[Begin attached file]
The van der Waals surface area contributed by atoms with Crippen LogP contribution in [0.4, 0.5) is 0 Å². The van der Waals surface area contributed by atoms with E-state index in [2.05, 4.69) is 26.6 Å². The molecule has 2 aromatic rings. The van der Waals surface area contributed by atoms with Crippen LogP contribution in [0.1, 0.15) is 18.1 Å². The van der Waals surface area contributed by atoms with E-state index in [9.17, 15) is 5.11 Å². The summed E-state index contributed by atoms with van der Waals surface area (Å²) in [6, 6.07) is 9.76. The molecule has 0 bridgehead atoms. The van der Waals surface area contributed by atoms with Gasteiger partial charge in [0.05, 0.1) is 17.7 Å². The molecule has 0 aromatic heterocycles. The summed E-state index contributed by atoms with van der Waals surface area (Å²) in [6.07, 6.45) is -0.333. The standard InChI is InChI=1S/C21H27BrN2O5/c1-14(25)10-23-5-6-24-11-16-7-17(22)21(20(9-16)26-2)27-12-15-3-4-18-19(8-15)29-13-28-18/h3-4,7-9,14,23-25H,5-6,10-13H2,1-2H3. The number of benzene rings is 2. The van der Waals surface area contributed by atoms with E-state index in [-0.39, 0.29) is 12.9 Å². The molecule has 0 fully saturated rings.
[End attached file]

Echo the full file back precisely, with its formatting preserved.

The van der Waals surface area contributed by atoms with Crippen LogP contribution in [0.4, 0.5) is 0 Å². The van der Waals surface area contributed by atoms with E-state index in [2.05, 4.69) is 26.6 Å². The molecule has 2 aromatic rings. The van der Waals surface area contributed by atoms with Crippen LogP contribution in [0.1, 0.15) is 18.1 Å². The van der Waals surface area contributed by atoms with E-state index in [9.17, 15) is 5.11 Å². The summed E-state index contributed by atoms with van der Waals surface area (Å²) in [6, 6.07) is 9.76. The molecule has 0 bridgehead atoms. The van der Waals surface area contributed by atoms with Gasteiger partial charge in [0.05, 0.1) is 17.7 Å². The molecule has 0 aromatic heterocycles. The summed E-state index contributed by atoms with van der Waals surface area (Å²) in [6.07, 6.45) is -0.333. The standard InChI is InChI=1S/C21H27BrN2O5/c1-14(25)10-23-5-6-24-11-16-7-17(22)21(20(9-16)26-2)27-12-15-3-4-18-19(8-15)29-13-28-18/h3-4,7-9,14,23-25H,5-6,10-13H2,1-2H3. The number of benzene rings is 2. The van der Waals surface area contributed by atoms with E-state index in [-0.39, 0.29) is 12.9 Å². The molecule has 0 fully saturated rings.